Pony.ai, a joint American-Chinese self-driving car venture, had its testing permit pulled by the Califoria Department of Motor Vehicles on Tuesday following details emerging from a crash involving one of their cars in late October.
Pony.ai is currently one of several self-driving car companies testing their vehicles in California. They have been testing in Fremont and Irvine since 2017, with the most recent fleet consisting of 10 Hyundai Kona vehicles.
Last year, following a $400 million investment from Toyota, Pony.ai was valued at $3 billion. With a surging value, Pony.ai shifted more towards providing robotaxi services, receiving their driverless testing permit from the DMV in May in the buildup for full approval.
However, according to DMV reports, on October 28th, one of their Hyundai Konas driving autonomously in Fremont turned and crashed into a center divider. According to the report, “The Pony.ai AV suffered moderate damage to the front of the vehicle and the undercarriage. There were no injuries and no other vehicles involved.”
While the accident did not involve any other vehicles, Pony.ai, one of eight companies currently competing to reach the self-driving robotaxi market in California first, suffered a major setback by being pulled from completely driverless driving. While the company can still have tests with people behind the steering wheel in case anything like that happens again, it now puts the company behind other companies who are now on their final stages of self-driving testing with the DMV, such as Alphabet’s Waymo and GM’s Cruise.
Pony.ai defended itself on Tuesday, noting that they have had an impeccable safety record until the October crash, saying in a statement that they would be conducting their own investigation.
“We are proud to have one of the industry’s best safety records,” Pony.ai said on Tuesday. “We look forward to a safe resolution to this incident.”
For autonomous car companies in general, Pony.ai’s setback is only the latest for them in California. In September, the state limited what vehicles the companies could possibly use in the future, passing a law stating that all self-driving vehicles must be zero-emission ones by 2030. Many cities hoping to have an increased ridership on public transportation, such as San Francisco, have also raised numerous objections over the self-driving services, such as vehicles releasing passengers in dangerous places. Recent studies have also showed that a vast majority of passengers simply do not want to ride in or trust self-driving vehicles.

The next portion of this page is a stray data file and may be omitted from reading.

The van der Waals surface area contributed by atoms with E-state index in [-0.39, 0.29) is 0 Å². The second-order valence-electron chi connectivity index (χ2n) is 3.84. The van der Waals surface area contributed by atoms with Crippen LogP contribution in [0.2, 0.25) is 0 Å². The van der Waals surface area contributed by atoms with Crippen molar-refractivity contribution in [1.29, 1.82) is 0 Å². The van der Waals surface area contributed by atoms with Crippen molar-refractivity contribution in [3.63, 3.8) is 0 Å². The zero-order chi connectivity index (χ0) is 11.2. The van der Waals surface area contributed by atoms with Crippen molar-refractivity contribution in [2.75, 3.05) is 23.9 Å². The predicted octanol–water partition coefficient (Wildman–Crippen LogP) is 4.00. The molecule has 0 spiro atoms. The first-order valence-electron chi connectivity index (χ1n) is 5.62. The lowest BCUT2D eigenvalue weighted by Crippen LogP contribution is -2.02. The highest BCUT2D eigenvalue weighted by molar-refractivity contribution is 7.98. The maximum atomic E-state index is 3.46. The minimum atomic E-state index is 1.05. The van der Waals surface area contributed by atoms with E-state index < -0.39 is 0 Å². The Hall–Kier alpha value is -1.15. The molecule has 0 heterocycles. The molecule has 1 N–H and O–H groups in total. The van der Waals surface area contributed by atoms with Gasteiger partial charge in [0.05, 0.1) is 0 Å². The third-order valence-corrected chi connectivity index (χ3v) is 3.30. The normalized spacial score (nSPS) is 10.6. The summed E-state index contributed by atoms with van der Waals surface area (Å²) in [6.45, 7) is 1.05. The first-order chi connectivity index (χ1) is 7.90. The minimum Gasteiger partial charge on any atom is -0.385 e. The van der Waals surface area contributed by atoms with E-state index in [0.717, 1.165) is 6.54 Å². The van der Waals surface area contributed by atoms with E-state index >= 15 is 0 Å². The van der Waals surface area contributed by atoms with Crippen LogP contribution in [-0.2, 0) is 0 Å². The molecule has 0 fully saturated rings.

“It’s a race for the top right now for these self-driving companies, but they are failing to see that there may not be much of a market for them,” Byron Taylor, a pollster who focuses on transportation issues, told the Globe on Tuesday. “Most want someone who drives it, not a robot. Cities would rather have people use mass transportation and people, when given a choice, usually want to drive themselves if possible. The polls show it too. So that’s why it’s so cut throat right now and that’s why Pony.ai’s setback is so huge. The market, at least initially, is not that big to start with, for paying riders. The first ones in will establish themselves, and any others following them will face a hard time getting some of that market.”
The first companies to have approved driverless robotaxi permits by the DMV are expected in the near future.
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